Dozens of angry protesters gathered outside a Toronto library branch Tuesday night to demonstrate against an event featuring a blogger who they say holds anti-trans views.

The event at the Palmerston branch in Seaton Village featured self-described feminist writer Meghan Murphy, who has written that gender identity isn’t real and undermines women’s rights.

Protesters gathered outside the event throughout the day, many holding signs and chanting.

Jeers and boos broke out as people exited the event, titled the event, titled ‘Gender Identity: What does It Mean for Society, the Law, and Women,’ and police had to assist some of the attendees to bypass the crowd.

“It’s because a lot of people don’t believe that trans-misogyny is real and trans women are constantly invalidated as not women,” one protester who identified herself as Adrianne told CP24. “She (Murphy) is what most people would define as a trans-exclusionary radical feminist.”

She said that as a transgender woman, she constantly experiences trans misogyny.

Murphy herself was expected to speak with media following the event, but left without talking to reporters.

In clips captured by cameras inside the event, Murphy denied that her views constitute hate speech.

“I never said that trans people should not have rights or that they are dangerous. I don’t believe that,” Murphy said. “I have not suggested that trans people be excluded from spaces.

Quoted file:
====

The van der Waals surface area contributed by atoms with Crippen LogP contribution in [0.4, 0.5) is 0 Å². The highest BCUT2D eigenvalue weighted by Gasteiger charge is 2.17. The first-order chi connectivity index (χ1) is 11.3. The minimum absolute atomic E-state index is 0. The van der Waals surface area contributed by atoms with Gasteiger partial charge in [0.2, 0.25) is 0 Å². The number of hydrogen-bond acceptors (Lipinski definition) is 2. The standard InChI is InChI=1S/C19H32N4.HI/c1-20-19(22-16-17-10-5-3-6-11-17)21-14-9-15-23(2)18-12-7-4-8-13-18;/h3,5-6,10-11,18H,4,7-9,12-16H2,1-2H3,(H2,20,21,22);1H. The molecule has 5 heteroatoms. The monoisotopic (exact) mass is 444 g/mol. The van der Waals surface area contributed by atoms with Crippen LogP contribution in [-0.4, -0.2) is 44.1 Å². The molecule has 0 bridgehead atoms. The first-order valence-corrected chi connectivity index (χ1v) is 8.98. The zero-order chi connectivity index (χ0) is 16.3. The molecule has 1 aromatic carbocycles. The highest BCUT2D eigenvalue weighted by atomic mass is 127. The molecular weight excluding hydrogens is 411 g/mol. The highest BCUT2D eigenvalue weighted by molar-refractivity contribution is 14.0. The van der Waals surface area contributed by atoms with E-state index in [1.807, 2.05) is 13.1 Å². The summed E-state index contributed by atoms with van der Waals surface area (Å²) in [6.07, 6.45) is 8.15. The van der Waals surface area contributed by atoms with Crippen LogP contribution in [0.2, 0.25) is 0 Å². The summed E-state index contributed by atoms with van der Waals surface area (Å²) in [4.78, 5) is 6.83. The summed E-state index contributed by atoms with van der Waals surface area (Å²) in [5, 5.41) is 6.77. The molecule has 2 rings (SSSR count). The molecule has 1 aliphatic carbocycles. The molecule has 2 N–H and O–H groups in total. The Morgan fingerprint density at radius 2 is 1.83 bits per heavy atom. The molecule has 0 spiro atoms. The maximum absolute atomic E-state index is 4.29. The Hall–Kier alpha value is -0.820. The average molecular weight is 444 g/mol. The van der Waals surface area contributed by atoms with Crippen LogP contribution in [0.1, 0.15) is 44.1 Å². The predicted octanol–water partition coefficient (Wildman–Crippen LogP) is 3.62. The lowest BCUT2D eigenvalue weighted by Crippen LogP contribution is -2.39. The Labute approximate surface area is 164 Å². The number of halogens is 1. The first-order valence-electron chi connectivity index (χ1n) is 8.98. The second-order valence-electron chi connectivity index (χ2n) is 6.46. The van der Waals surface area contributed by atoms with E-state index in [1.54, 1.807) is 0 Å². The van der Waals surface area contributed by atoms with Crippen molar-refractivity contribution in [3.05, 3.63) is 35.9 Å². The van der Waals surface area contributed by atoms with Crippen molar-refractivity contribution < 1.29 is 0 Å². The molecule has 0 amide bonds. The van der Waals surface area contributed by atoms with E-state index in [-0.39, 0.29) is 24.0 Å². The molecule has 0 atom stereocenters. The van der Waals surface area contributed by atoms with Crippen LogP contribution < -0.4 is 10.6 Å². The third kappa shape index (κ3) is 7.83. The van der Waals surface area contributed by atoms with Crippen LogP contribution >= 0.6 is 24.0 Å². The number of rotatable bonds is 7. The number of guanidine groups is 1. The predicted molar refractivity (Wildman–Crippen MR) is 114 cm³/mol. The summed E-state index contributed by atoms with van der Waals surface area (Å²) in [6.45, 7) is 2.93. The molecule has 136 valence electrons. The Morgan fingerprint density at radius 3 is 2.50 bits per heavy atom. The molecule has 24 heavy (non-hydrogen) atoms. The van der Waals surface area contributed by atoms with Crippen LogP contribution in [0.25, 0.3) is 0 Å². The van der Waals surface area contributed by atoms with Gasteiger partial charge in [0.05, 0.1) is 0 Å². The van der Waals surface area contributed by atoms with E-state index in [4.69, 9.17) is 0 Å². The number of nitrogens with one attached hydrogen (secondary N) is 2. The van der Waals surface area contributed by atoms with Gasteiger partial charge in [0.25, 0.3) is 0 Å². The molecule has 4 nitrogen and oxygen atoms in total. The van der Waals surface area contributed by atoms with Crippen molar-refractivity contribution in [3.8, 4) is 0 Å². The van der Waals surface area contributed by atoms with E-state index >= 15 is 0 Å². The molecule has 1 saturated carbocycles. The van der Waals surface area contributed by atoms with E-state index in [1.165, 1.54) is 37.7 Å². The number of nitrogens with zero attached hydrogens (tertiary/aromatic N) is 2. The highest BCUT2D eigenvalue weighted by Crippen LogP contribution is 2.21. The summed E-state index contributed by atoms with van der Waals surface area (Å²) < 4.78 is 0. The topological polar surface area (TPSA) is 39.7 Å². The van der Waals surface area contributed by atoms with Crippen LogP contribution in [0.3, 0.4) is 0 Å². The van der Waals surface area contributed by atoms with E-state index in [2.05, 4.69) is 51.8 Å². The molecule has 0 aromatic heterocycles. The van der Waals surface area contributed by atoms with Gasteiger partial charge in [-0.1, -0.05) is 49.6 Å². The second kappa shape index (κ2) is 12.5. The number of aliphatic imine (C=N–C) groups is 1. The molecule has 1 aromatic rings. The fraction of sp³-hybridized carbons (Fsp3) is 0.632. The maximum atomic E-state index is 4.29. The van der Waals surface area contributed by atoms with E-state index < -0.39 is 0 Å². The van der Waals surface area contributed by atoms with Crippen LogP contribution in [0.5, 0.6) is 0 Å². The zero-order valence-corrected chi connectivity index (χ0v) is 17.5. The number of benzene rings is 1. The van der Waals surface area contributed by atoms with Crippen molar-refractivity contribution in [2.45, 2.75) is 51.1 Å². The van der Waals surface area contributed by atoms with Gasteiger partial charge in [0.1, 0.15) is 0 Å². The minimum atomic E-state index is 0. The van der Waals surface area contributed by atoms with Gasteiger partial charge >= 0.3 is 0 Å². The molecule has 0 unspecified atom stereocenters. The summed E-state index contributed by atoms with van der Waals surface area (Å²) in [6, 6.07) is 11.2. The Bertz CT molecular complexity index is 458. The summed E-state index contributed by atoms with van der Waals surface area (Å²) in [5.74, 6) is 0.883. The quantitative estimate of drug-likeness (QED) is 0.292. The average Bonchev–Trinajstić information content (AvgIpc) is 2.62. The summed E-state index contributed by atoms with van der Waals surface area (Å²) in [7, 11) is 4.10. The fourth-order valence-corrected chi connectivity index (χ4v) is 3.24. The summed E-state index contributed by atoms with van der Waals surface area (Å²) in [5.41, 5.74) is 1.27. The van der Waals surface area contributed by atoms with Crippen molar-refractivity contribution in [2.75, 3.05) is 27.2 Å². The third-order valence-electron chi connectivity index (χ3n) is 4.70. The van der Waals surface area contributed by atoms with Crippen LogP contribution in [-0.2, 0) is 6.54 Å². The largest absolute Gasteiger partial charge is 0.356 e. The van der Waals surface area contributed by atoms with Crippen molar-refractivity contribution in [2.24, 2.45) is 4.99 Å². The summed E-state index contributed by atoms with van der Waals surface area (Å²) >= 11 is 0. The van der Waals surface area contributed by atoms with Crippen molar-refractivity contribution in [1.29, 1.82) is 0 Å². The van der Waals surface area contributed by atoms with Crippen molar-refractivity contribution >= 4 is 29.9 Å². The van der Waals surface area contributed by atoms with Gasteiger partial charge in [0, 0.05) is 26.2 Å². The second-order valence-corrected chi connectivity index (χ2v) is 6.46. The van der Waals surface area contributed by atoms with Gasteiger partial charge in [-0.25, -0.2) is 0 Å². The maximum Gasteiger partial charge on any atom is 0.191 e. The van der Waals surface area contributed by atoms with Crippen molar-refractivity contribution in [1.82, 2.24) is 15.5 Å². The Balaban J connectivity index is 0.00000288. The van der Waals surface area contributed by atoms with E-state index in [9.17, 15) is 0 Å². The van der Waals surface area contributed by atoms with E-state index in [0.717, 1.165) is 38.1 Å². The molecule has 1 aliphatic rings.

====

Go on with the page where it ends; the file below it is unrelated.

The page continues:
“I’m not actually interested in whether people identify as trans. It has no bearing on my arguments. I’m interested in who’s male and who’s female. I certainly don’t wish violence on anyone. I’ve never advocated for violence against anyone. I’ve never engaged in hate speech.”

Library officials have said that they would allow the event to go forward on the basis of free speech, a move criticized by some, including Mayor John Tory.

“As a public library and public institution, we have an obligation to protect free speech,” City Librarian Vickery Bowles wrote in a statement last week. “The community is asking us to censor someone because of the beliefs they hold and to restrict a group’s right to equitably access public space and we cannot do either. Doing so would also weaken our ability to protect others’ rights to the same in the future.

For his part, Tory said he was “disappointed” in the decision and that there were “thousands of places” that the event could have been held aside from city space.